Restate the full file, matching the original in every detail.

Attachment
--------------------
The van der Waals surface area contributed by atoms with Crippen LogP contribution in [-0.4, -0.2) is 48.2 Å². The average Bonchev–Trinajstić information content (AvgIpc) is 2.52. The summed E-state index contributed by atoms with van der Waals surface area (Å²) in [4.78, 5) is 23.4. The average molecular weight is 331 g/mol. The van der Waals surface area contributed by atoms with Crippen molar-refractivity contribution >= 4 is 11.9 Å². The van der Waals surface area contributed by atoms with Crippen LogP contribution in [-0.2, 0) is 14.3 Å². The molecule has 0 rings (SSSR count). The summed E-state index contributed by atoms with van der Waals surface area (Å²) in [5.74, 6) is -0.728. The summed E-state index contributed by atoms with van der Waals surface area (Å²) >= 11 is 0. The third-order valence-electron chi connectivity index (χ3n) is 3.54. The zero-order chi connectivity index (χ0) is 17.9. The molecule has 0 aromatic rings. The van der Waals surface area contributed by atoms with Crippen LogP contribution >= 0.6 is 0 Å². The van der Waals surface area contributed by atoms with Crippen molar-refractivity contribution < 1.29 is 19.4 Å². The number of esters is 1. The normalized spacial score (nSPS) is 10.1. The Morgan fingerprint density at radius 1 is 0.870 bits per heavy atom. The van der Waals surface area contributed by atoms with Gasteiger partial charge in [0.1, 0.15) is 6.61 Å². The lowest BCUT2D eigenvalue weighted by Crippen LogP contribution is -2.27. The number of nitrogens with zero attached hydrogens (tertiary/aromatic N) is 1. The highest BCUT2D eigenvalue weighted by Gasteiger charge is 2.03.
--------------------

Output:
The van der Waals surface area contributed by atoms with Crippen LogP contribution in [-0.4, -0.2) is 48.2 Å². The average Bonchev–Trinajstić information content (AvgIpc) is 2.52. The summed E-state index contributed by atoms with van der Waals surface area (Å²) in [4.78, 5) is 23.4. The average molecular weight is 331 g/mol. The van der Waals surface area contributed by atoms with Crippen molar-refractivity contribution >= 4 is 11.9 Å². The van der Waals surface area contributed by atoms with Crippen LogP contribution in [-0.2, 0) is 14.3 Å². The molecule has 0 rings (SSSR count). The summed E-state index contributed by atoms with van der Waals surface area (Å²) in [5.74, 6) is -0.728. The summed E-state index contributed by atoms with van der Waals surface area (Å²) >= 11 is 0. The third-order valence-electron chi connectivity index (χ3n) is 3.54. The zero-order chi connectivity index (χ0) is 17.9. The molecule has 0 aromatic rings. The van der Waals surface area contributed by atoms with Crippen LogP contribution >= 0.6 is 0 Å². The van der Waals surface area contributed by atoms with Crippen molar-refractivity contribution < 1.29 is 19.4 Å². The number of esters is 1. The normalized spacial score (nSPS) is 10.1. The Morgan fingerprint density at radius 1 is 0.870 bits per heavy atom. The van der Waals surface area contributed by atoms with Gasteiger partial charge in [0.1, 0.15) is 6.61 Å². The lowest BCUT2D eigenvalue weighted by Crippen LogP contribution is -2.27. The number of nitrogens with zero attached hydrogens (tertiary/aromatic N) is 1. The highest BCUT2D eigenvalue weighted by Gasteiger charge is 2.03.